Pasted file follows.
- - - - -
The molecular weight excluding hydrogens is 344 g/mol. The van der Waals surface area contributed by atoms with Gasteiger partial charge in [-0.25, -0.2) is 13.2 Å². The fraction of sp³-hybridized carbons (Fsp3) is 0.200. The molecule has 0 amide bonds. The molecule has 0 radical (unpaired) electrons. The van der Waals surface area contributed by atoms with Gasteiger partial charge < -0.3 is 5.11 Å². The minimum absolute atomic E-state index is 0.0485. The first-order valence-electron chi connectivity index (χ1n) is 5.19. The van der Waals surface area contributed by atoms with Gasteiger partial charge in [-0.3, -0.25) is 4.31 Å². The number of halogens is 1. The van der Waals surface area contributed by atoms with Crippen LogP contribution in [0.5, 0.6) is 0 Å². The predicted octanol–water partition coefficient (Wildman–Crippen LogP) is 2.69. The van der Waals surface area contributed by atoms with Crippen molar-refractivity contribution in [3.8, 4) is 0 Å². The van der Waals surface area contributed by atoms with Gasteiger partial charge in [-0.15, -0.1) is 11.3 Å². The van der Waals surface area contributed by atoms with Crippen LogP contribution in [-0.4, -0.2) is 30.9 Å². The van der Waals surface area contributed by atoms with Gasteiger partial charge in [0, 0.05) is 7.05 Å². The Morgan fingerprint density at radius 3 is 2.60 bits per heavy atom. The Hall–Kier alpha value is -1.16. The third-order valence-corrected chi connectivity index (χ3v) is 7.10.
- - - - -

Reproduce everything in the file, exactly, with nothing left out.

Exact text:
The molecular weight excluding hydrogens is 344 g/mol. The van der Waals surface area contributed by atoms with Gasteiger partial charge in [-0.25, -0.2) is 13.2 Å². The fraction of sp³-hybridized carbons (Fsp3) is 0.200. The molecule has 0 amide bonds. The molecule has 0 radical (unpaired) electrons. The van der Waals surface area contributed by atoms with Gasteiger partial charge < -0.3 is 5.11 Å². The minimum absolute atomic E-state index is 0.0485. The first-order valence-electron chi connectivity index (χ1n) is 5.19. The van der Waals surface area contributed by atoms with Gasteiger partial charge in [-0.3, -0.25) is 4.31 Å². The number of halogens is 1. The van der Waals surface area contributed by atoms with Crippen LogP contribution in [0.5, 0.6) is 0 Å². The predicted octanol–water partition coefficient (Wildman–Crippen LogP) is 2.69. The van der Waals surface area contributed by atoms with Crippen molar-refractivity contribution in [3.8, 4) is 0 Å². The van der Waals surface area contributed by atoms with Gasteiger partial charge in [-0.15, -0.1) is 11.3 Å². The van der Waals surface area contributed by atoms with Crippen LogP contribution in [-0.4, -0.2) is 30.9 Å². The van der Waals surface area contributed by atoms with Gasteiger partial charge in [0, 0.05) is 7.05 Å². The Morgan fingerprint density at radius 3 is 2.60 bits per heavy atom. The Hall–Kier alpha value is -1.16. The third-order valence-corrected chi connectivity index (χ3v) is 7.10.